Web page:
Special Forces, Born in Montana


The old movie The Devil's Brigade tells the story of an elite fighting force of WWII, and as many Montanans know, was based on the First Special Service Force that was created at Fort Harrison, Montana, for special operations during the war. Yes, the Special Forces actually originated in Montana, and their World War II exploits were rough enough to inspire a film.

As civilians they had been loggers, miners, ranchers and farmers. Hand-picked from army units throughout North America to become part of a joint World War II Canada-US fighting group, these soldiers became the most deadly covert unit of the Second World War–these were the men of the First Special Service Force.

Specializing in night-time reconnaissance and combat, the members of this elite force were a terror to their enemies and hence nicknamed The Black Devils. History now remem-bers them as The Devil’s Brigade.

The Navy special operations unit that recently took out Usama Bin Laden proved that the SEALs are specialists at what they do. As the world becomes more technical and specialized, so does warfare.

Just days after the brilliantly executed mission into Pakistan I had the opportunity to visit the U.S. Army Special Operations Command at Fort Bragg, North Carolina. The opportunity was made available to me by Major General Don Loranger, U.S. Air Force, Ret. Before leaving for Fort Bragg I knew that General Loranger was director of the Defense Critical Language/Culture Program in the Mansfield Center at the University of Montana. 

What I didn't know until arriving at Fort Bragg is that all special operations soldiers, both officers and enlisted, must speak a foreign language with strategic relevance in today's world. Something else I learned at Fort Bragg is that the program at the Mansfield Center, emphasizing Middle Eastern languages in the context of their culture, is rapidly emerging as one of the most highly regarded Special Forces language training programs in the country.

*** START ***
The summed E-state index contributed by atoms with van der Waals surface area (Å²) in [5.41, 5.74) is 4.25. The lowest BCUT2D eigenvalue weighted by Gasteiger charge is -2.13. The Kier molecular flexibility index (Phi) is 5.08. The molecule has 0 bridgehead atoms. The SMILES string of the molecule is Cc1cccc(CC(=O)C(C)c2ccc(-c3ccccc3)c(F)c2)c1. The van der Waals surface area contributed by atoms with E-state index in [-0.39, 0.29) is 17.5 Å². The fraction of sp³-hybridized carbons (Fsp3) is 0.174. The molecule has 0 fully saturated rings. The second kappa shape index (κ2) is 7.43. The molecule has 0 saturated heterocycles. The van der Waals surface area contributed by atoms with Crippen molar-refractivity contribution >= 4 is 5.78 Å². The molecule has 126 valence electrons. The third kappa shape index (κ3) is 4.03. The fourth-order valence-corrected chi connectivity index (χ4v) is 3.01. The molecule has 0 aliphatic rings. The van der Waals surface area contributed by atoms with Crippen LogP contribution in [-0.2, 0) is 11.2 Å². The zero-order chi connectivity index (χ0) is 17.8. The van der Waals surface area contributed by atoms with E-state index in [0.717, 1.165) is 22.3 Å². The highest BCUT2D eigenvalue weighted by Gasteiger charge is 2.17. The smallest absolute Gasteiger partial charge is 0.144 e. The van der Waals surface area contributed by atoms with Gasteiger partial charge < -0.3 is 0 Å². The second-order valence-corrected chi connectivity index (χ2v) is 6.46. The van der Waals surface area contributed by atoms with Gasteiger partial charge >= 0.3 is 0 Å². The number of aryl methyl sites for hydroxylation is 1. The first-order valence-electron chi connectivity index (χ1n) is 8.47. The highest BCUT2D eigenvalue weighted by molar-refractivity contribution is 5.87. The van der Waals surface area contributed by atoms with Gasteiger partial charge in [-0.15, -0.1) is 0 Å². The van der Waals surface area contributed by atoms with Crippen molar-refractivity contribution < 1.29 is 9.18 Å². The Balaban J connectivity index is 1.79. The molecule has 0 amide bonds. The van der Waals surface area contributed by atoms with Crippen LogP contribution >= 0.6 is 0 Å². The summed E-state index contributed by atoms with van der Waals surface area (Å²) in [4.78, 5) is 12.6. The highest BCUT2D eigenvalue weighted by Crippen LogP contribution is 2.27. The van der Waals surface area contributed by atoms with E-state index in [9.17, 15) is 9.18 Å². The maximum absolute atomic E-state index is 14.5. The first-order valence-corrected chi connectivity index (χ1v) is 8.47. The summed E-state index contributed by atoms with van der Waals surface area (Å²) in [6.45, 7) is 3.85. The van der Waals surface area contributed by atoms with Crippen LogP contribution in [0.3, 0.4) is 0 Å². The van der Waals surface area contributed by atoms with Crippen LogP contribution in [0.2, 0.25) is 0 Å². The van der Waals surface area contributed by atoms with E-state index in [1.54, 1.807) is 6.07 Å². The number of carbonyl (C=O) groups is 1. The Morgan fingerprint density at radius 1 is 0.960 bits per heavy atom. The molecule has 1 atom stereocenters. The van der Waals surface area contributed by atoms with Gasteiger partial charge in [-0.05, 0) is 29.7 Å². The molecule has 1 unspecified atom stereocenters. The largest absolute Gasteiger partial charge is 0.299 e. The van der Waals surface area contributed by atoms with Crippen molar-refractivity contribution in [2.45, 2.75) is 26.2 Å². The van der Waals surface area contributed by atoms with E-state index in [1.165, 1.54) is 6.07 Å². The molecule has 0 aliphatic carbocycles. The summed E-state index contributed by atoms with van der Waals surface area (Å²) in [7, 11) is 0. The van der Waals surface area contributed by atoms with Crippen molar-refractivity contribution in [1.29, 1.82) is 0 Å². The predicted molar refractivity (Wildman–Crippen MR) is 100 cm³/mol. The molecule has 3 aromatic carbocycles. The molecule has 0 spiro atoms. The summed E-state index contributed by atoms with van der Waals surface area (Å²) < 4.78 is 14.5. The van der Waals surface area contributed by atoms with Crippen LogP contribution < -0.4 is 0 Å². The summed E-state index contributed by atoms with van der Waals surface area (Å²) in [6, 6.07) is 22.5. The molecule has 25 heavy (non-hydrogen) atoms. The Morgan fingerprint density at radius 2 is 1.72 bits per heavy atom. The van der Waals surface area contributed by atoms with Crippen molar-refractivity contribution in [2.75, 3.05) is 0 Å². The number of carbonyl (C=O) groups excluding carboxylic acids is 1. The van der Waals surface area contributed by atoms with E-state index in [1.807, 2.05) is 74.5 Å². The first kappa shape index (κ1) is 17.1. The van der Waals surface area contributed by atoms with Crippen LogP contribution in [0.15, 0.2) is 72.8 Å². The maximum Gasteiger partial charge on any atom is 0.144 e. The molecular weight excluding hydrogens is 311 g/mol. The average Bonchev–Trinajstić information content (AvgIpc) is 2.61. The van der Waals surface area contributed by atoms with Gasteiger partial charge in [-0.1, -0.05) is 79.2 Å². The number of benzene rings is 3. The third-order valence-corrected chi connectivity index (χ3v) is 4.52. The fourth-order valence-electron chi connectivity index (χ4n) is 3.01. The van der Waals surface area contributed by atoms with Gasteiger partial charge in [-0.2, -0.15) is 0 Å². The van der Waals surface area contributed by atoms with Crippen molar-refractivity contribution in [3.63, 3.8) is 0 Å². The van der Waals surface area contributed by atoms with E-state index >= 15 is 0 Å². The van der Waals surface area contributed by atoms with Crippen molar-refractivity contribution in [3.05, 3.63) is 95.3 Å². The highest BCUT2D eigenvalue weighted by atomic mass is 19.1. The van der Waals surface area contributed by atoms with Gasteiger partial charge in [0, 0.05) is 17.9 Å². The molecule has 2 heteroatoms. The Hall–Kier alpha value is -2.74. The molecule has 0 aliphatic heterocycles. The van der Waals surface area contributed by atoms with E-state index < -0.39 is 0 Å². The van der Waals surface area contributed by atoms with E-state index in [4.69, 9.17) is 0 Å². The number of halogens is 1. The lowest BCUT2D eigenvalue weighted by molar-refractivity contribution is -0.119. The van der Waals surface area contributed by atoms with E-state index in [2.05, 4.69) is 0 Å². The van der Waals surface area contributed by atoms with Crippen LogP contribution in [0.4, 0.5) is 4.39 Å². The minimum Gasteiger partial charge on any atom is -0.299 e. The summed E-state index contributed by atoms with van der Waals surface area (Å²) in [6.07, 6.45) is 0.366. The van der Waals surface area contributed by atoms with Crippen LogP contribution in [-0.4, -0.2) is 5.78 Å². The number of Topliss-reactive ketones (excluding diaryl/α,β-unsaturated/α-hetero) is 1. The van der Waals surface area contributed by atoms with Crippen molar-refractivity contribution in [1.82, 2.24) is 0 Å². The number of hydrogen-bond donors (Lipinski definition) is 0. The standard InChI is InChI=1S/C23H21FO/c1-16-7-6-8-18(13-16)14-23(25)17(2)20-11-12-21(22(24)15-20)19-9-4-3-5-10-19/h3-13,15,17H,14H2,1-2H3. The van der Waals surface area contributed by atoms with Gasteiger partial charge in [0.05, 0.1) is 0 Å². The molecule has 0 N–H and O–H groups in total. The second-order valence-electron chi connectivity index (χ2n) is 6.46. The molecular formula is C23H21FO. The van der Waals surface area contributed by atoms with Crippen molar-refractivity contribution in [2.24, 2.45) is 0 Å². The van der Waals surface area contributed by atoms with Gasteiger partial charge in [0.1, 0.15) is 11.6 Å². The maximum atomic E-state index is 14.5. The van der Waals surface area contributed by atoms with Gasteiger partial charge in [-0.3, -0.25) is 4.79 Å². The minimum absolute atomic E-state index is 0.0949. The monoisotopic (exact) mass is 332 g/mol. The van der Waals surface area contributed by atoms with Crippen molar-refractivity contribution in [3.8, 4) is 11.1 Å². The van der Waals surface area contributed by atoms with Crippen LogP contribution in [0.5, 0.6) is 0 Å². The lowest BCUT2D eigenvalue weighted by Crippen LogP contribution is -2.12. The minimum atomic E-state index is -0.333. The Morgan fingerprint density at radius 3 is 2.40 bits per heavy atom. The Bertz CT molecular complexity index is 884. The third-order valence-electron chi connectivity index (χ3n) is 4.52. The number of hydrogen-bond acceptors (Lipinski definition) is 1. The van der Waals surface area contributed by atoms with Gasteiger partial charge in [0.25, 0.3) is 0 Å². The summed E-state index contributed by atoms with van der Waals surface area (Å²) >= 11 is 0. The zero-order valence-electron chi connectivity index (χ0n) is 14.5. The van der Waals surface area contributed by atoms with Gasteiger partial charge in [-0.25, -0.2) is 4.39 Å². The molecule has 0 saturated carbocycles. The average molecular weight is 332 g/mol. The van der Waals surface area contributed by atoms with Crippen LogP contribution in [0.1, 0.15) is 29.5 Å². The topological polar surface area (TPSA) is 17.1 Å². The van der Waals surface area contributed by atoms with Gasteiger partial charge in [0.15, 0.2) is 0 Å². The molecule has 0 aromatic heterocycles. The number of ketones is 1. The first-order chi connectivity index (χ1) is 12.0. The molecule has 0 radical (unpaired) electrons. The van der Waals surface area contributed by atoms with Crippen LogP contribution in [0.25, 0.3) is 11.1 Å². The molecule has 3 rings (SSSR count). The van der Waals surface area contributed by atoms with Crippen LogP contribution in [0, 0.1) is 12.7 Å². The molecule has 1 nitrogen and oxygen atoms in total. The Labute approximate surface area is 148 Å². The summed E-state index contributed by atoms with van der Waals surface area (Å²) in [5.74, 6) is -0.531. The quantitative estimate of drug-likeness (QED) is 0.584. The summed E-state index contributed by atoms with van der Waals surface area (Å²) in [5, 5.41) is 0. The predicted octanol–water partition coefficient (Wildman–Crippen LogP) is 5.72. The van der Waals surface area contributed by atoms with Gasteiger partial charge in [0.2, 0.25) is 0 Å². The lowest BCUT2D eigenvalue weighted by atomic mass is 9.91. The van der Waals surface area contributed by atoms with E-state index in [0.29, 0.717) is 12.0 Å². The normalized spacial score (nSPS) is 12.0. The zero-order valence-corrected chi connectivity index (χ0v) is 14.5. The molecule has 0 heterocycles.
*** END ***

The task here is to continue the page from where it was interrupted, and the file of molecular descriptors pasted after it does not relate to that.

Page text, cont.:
Modern specialized military operations involve lethal missions as the world witnessed with Bin Laden. But more routinely, and strategically, they operate in ambiguous and frequently high-risk environments. Protecting little girls on the way to school in a cultural environment that is hostile to the education of women can be greatly facilitated by speaking their language. Our increasingly highly trained and specialized armed forces must be prepared for challenges that conventional basic training, by itself, could never provide.
While at Fort Bragg, I was introduced to advanced technical communications devices and monitoring technology. I wore bullet-proof  protective clothing, fired a variety of long-range sniper rifles, and was “evacuated” in a simulated rescue by a high speed helicopter with the sensation of being on a carnival ride. I crept through buildings, typical of the Middle East, where our special forces are trained in navigating small rooms, narrow hallways, and low arches quickly and usually at night. In such a setting, confusion can mean death.
In the old movie The Devil's Brigade there is a scene where a rattlesnake is killed  by a young trainee as it coils near a barracks doorway.  The snake probably posed no real danger. It was killed because we naturally feel threatened by rattlers. Training at Fort Bragg has now advanced far beyond what took place seventy years ago at Fort Harrison, a far more primitive time.  Special Forces training was sufficient then, as it is now, for killing snakes of all kinds, and the one just blown away, the tall one with the whiskers, certainly had it coming.  

Bob Brown is a former MT Secretary of State and State Senate President.








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